I took a wide detour off my path to the Port of Monchy, where I’d cross the border legally and fill up my water bottles. In Montana the wind was just as bad, oftentimes knocking me off balance, almost to the point where I was close to falling. I knew I couldn’t set up my tent in this wind, so I searched for a buffer of some sort, and found one in a rustic Waldenesque shack that I would have slept in, if it weren’t for the floorboards that were either missing or too brittle to support my weight. Normally, I’d only camp in concealed hard-to-spot places, but in these moments when the elements were particularly challenging, I no longer harbored the slightest worry about getting caught trespassing; the only thing on my mind was my survival.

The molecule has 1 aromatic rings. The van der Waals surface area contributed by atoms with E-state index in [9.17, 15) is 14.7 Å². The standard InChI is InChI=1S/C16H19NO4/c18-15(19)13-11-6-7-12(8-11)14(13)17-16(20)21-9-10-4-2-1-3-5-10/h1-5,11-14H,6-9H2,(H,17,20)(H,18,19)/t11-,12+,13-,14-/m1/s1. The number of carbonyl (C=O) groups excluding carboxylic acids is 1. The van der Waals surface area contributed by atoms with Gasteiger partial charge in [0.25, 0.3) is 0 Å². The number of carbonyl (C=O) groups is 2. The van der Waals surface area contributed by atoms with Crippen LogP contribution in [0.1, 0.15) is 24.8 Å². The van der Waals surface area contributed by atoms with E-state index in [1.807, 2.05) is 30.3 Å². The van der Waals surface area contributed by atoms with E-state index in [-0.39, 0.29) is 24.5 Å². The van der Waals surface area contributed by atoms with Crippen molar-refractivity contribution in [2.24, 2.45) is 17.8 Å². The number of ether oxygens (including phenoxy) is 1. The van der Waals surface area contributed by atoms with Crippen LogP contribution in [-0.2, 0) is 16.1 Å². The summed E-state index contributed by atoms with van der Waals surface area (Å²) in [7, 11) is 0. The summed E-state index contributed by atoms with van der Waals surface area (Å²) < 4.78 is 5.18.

I continued on over cow pasture, and prairie, and hay field, and country road, slept next to a church in the town of Whitewater, was followed by two snarling curs near a farmer’s home, and sought, usually once a day, some home where I might fill up my water bottles. Incredibly, all my foot problems vanished, likely because they’ve toughened, and because I’ve taken pains to keep them dry and my socks clean. The shin splints, though, have improved only moderately. Usually I will start the day with a hardly perceptible soreness. But then I will awkwardly step on a rock, or fall into a gopher hole, or get it tangled in the brush, and I will fall to the ground in agony. The steady hum of soreness, over the course of the day, grows louder and louder, and by dusk, I’m walking with a noticeable limp.